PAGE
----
February 12, 2018
Auto Lending at a Crossroads
By Alec Hollis, Director – ALM Strategy Group, ALM First Financial Advisors, LLC
“Transitions to delinquency show persistent increases for auto and credit card debt; auto loan delinquency rates especially problematic for subprime auto finance loans.”
So reads the press release from The Federal Reserve Bank of New York for a recent Quarterly Report on Household Debt and Credit. Headlines like these are becoming more common in relation to auto lending as regulators cite concerns over several years of strong growth alongside eased underwriting standards and unabated flows into delinquency.
The unprecedented growth in auto debt can be derived in part by the underlying demand for the collateral. Annual auto sales have seen several consecutive years of growth, setting an all-time high of 17.5 million units in 2016. This growth has trickled down to auto lenders, as total auto loan debt notched a new all-time record at $1.21 trillion in outstanding balances at the end of the third quarter of 2017. This represents a 48% increase from ten years ago – second only to a 157% increase in student loan debt – while total household debt increased 7% over the same time period.
This growth has the OCC’s attention – the agency took notice as early as the spring of 2012, citing banks launching new products, services and processes to catalyze asset growth, and specifically mentioning the growth in indirect auto lending. While growth in and of itself is not necessarily bad, the OCC has consistently discussed auto lending, which is why it is important for financial institutions to understand the reasons behind the elevated risk status.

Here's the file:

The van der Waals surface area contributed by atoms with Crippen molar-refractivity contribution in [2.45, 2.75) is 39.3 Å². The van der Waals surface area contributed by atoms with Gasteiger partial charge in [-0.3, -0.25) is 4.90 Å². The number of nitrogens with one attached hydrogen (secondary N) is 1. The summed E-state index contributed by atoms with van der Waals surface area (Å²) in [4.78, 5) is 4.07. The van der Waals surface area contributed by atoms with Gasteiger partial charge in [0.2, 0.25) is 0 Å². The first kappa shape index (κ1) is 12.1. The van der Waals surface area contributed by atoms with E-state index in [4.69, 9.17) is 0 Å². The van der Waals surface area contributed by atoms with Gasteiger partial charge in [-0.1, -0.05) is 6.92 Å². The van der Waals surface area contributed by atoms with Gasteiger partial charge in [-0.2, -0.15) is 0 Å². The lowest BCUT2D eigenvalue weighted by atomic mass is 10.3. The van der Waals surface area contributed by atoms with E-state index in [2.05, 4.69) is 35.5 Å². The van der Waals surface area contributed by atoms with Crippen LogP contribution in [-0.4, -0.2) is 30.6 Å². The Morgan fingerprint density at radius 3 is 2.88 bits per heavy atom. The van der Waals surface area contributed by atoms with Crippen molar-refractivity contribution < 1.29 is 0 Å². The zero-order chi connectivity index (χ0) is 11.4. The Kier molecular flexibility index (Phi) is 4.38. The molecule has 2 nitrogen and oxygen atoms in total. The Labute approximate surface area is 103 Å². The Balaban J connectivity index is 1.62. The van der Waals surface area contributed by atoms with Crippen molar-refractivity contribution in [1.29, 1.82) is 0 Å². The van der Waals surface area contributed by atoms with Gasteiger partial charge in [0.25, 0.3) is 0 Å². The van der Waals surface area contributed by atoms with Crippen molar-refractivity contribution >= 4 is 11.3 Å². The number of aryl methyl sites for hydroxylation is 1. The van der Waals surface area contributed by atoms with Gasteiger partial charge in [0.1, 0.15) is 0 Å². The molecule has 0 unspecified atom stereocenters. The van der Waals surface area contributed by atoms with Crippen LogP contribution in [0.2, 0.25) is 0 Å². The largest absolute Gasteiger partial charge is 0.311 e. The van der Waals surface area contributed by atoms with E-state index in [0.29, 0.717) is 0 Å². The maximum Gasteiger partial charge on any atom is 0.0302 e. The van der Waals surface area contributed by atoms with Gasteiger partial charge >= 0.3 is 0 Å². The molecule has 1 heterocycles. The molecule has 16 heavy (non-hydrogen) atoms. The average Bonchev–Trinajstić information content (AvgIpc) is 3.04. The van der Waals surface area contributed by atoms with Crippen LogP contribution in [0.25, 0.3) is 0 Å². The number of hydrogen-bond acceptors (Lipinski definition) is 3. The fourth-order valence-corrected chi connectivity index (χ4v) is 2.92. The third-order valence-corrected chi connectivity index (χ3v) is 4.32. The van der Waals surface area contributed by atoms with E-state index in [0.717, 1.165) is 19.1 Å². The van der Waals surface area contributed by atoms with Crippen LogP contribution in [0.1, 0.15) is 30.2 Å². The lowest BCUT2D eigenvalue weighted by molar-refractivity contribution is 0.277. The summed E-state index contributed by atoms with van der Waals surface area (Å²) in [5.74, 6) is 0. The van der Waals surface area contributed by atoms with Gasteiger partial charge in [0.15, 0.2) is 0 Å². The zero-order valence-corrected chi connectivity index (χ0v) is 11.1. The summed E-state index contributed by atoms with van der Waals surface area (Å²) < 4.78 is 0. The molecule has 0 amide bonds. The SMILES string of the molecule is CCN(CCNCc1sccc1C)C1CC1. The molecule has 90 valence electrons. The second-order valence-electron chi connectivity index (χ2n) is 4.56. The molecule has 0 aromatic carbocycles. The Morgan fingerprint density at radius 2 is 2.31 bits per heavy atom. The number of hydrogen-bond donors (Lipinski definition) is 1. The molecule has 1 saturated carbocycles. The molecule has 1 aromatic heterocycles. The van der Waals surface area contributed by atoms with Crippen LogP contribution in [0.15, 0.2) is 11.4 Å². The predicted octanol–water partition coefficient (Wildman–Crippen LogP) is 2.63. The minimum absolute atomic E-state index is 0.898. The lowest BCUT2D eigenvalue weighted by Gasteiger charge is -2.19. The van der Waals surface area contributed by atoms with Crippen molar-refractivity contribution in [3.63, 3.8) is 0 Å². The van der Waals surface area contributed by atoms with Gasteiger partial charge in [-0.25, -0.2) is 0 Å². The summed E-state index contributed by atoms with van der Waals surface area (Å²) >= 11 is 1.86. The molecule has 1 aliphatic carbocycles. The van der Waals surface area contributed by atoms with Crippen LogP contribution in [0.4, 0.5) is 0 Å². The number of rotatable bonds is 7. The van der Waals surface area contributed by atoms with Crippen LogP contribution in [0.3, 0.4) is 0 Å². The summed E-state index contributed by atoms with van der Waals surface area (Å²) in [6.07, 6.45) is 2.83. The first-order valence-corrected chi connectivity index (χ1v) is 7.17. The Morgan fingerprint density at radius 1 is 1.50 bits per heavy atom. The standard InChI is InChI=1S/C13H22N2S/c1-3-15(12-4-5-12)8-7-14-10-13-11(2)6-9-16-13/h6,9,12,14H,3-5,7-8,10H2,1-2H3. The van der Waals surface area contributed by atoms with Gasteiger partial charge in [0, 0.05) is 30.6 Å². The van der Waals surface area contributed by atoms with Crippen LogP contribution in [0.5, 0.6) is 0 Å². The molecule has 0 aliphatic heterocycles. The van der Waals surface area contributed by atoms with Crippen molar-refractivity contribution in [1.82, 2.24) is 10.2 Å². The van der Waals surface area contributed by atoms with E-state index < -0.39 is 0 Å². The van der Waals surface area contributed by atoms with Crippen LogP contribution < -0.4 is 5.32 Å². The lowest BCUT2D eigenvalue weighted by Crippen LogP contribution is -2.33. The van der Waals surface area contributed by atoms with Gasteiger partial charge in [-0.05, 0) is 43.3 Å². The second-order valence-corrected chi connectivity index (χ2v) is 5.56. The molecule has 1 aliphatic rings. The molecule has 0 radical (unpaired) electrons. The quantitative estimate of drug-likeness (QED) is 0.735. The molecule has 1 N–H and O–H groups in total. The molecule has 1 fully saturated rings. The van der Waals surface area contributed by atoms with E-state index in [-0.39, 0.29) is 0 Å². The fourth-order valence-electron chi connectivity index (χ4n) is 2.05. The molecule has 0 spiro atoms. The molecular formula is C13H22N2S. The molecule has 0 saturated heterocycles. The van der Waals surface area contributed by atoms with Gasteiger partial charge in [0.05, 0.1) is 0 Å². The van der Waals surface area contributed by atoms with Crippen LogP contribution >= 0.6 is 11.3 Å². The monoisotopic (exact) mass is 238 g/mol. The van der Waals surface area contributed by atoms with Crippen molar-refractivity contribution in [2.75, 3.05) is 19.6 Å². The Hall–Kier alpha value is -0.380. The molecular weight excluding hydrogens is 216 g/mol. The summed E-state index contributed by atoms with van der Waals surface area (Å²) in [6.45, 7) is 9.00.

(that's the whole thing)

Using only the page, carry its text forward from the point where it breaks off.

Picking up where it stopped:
Total originated auto loans surpassed $430 billion through the first three quarters of 2017, with roughly $88 billion of those loans considered to be subprime (credit scores below 620). Subprime auto loan originations have not been growing as fast as in preceding years, as some major market participations have capped subprime production, but overall originations continue unabated, with an ongoing streak of year-over-year increases.
At the close of 2017, roughly 20% of auto loan originations were subprime, compared to 21% in 2016, 23% in 2015 and 29% pre-crisis in 2007. Despite this decrease, Figure 1 shows that subprime origination volume has nevertheless has accelerated to roughly pre-crisis levels today, while originations with excellent credit have far surpassed pre-crisis levels.
Delinquencies in the auto lending space have likewise ticked up. Auto loans 90+ days delinquent measured 3.97% of the outstanding balance in the third quarter of 2017, continuing a streak of quarterly increases. Delinquency flow (newly delinquent loans) has also been increasing steadily for several years. Figure 2 shows the outstanding seriously delinquent balance, which has increased steadily since 2014.
Although widespread delinquencies have yet to materialize, there are certainly problematic sectors. Auto finance companies represent $602 billion – or roughly half of the $1.21 trillion outstanding – in auto loan debt. When it comes to subprime lending, auto finance companies dominate, representing 74% of outstanding balances with credit scores at origination of less than 620.
Auto financing companies might not look quite so dominant, though, when digging into delinquency flows. Figure 3 shows the flow into serious delinquency for auto loans originated with a credit score of less than 620. These flows have diverged from banks and credit unions in a major way, and are currently at levels not seen since the financial crisis for this major subset of subprime auto lenders.